According to the birth certificates, János Pilinszky was born at 35 Rökk Szilárd Street in the 8th District at the Budapest Midwife Training Institute. Until the age of 11, Pilinszky lived on the second floor of apartment building no. 5 at the corner of Károlyi Street and Magyar Street, right next to Károlyi Garden. The poet was eight years old when the garden became the property of the capital in 1929 and was declared a public park three years later. From the second floor window of Pilinszky's home, he could see the Károlyi Garden, his mysterious park surrounded by a stone wall, which was then rebuilt. He attended school in the area, he completed the four grade in Cukor Street, and continued his studies at the Piarist High School from September 1931. He was already preparing to be a poet during high school.

The Károlyi Garden in 1955, in the background the houses of Magyar Street and Ferenczy István Street (Photo: Fortepan/No.: 51763)

The family was constantly migrating, they lived in five different places during the eight years of high school, so they moved to 7/b Angyal Street in the 9th District, then 3 Kinizsi Street, from here they moved to 26 Kiss János Altábornagy Street in the 12th District, and from 1938, they lived at 27 Horánszky Street in the 8th District. The child in a hurry for the Advent Mass could see different faces of the city at dawn, while encountering strange, moving destinies. Tibor Tüskés writes in his book Faces and Confessions that his deep sympathy for people has developed as a result. He also lived here when his first poems appeared in the newspapers Napkelet, Élet and Vigilia from 1938 onwards.

The young Pilinszky moved to Harbach, Germany, in February 1945. The terrible world of concentration camps has defined his entire life and poetry. In the autumn of 1945, he was able to return to his hometown, Budapest, where the family moved to the abandoned apartment of a gendarmerie colonel who had fled to the west, at 17 Molnár Street in the 5th District. This street, which today shows a picture of a crowded and busy downtown area, was different in the first half of the 20th century: it was more intimate, closed and quiet. Except for the masses of people who escaped from the camps, prison camps, came up from the cellars, survived the horrors of the war, and covered the streets of Pest.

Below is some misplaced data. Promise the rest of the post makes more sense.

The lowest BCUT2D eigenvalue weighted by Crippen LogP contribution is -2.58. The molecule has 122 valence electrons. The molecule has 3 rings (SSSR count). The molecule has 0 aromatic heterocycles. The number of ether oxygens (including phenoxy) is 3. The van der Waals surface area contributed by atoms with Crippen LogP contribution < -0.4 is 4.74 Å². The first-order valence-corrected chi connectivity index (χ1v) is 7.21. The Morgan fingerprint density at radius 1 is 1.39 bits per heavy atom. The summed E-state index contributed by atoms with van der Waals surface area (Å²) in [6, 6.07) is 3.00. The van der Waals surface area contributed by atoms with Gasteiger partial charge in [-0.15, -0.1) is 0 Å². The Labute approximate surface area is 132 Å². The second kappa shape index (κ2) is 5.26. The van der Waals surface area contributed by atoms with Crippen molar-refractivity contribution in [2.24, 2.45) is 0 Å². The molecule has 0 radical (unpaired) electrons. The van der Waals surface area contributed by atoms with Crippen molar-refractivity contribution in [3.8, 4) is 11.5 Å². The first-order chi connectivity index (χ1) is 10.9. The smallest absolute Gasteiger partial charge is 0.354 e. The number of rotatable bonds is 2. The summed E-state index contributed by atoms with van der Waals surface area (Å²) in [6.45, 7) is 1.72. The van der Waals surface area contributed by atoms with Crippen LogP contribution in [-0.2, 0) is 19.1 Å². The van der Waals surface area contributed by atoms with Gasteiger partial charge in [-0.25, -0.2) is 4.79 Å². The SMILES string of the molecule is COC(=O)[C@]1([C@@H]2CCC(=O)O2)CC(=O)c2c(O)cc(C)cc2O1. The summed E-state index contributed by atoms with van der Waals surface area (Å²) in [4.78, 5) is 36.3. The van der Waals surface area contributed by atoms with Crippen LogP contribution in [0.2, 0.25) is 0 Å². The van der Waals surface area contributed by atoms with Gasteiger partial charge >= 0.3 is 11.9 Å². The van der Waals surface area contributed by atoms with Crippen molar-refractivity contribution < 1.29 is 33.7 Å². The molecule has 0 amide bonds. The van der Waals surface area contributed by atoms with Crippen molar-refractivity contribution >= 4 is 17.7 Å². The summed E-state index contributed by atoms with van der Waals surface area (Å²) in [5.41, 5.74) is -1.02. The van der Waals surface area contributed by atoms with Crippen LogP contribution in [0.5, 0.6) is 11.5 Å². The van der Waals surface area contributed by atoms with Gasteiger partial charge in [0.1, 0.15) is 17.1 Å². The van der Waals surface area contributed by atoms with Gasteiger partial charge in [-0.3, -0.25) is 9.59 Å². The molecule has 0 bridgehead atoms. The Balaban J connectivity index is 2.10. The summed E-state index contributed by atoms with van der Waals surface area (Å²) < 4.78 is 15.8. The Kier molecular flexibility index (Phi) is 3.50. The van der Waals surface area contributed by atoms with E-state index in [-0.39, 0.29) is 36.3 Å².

Pilinszky lived with his family in the residential house on Molnár Street between 1945 and 1962 (Photo: Balázs Both/

The poet lived in a residential house with her family: there lived her sister with her husband and children, her two aunts, and her mother, with whom the poet had a very intimate relationship and with whom he shared a room. Although the apartment had three rooms, no one could ever be alone - the poet's nephew, Péter Kovács, recalled those periods later. They also lived here when his first volume of poetry, Trapéz és korlát, was published in May 1946. One of his masterpieces, the Apokrif, can also be linked to this place.

The Central Café was one of the poet’s favourite places. A memorial plaque was placed on the wall of the building in May 2018, which contains his portrait and the text of his poem Négysoros (Photo: Balázs Both/

It was at this time that he got used to sitting in a café as a way of life, writes Balázs Lengyel, writer, art critic in his recollections. He spent much of his time in at Centrál, at Darling, but the Nárcisz bar was also an important part of his life. These dark gates, old residential houses, shops, workshops, the walks along the Danube, the merchants, the clerks, the maids doing their Sunday walks were a defining experience. "This region will be his homeland," writes Tibor Tüskés. "Even later, in the midst of so many home changes and moves, he is always attracted to this landscape, and an element of it is featured there in his poetry."

The poem Fabula can be connected to the residential house on Izabella Street (Photo: Balázs Both/

From the 1960's, Pilinszky travelled more and more in Europe, and his art was known not only in Hungary but also internationally. He has been to Paris several times, he also went to New York. He got his first independent home, the apartment at 52 Izabella Street, in 1962. He was forty at the time. He suffered a series of family disasters during this period. Her mother, her maternal aunt, Erzsébet Baitz (in the family, Tete - she was the founder of the female branch of the Hungarian Servite order) died, and his brother-in-law soon died as well. The apartment building on Izabella Street today is extremely neglected and in poor condition. His apartment was a one-room-kitchen, courtyard apartment on the ground floor with a kitchen entrance.